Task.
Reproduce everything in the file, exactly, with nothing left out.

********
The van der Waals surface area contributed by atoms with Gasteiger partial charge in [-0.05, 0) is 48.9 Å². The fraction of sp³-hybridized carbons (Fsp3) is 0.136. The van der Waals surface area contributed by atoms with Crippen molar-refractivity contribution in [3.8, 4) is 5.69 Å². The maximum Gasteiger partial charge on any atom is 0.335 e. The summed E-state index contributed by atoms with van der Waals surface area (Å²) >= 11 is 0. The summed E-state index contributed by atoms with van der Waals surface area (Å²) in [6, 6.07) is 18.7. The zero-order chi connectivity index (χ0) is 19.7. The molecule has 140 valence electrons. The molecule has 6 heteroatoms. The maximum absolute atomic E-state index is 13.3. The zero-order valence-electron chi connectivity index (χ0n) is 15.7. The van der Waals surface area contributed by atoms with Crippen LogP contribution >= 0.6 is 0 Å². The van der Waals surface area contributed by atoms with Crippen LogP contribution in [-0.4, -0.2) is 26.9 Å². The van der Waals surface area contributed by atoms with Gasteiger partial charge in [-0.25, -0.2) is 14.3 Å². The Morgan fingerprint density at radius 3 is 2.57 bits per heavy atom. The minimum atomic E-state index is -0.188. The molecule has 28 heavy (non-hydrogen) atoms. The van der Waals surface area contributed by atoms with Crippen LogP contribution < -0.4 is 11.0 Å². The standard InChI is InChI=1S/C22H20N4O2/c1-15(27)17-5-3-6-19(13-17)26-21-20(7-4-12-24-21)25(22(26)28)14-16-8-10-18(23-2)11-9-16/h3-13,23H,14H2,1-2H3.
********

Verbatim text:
The van der Waals surface area contributed by atoms with Gasteiger partial charge in [-0.05, 0) is 48.9 Å². The fraction of sp³-hybridized carbons (Fsp3) is 0.136. The van der Waals surface area contributed by atoms with Crippen molar-refractivity contribution in [3.8, 4) is 5.69 Å². The maximum Gasteiger partial charge on any atom is 0.335 e. The summed E-state index contributed by atoms with van der Waals surface area (Å²) >= 11 is 0. The summed E-state index contributed by atoms with van der Waals surface area (Å²) in [6, 6.07) is 18.7. The zero-order chi connectivity index (χ0) is 19.7. The molecule has 140 valence electrons. The molecule has 6 heteroatoms. The maximum absolute atomic E-state index is 13.3. The zero-order valence-electron chi connectivity index (χ0n) is 15.7. The van der Waals surface area contributed by atoms with Crippen LogP contribution >= 0.6 is 0 Å². The van der Waals surface area contributed by atoms with Crippen LogP contribution in [-0.4, -0.2) is 26.9 Å². The van der Waals surface area contributed by atoms with Gasteiger partial charge in [-0.25, -0.2) is 14.3 Å². The Morgan fingerprint density at radius 3 is 2.57 bits per heavy atom. The minimum atomic E-state index is -0.188. The molecule has 28 heavy (non-hydrogen) atoms. The van der Waals surface area contributed by atoms with Crippen LogP contribution < -0.4 is 11.0 Å². The standard InChI is InChI=1S/C22H20N4O2/c1-15(27)17-5-3-6-19(13-17)26-21-20(7-4-12-24-21)25(22(26)28)14-16-8-10-18(23-2)11-9-16/h3-13,23H,14H2,1-2H3.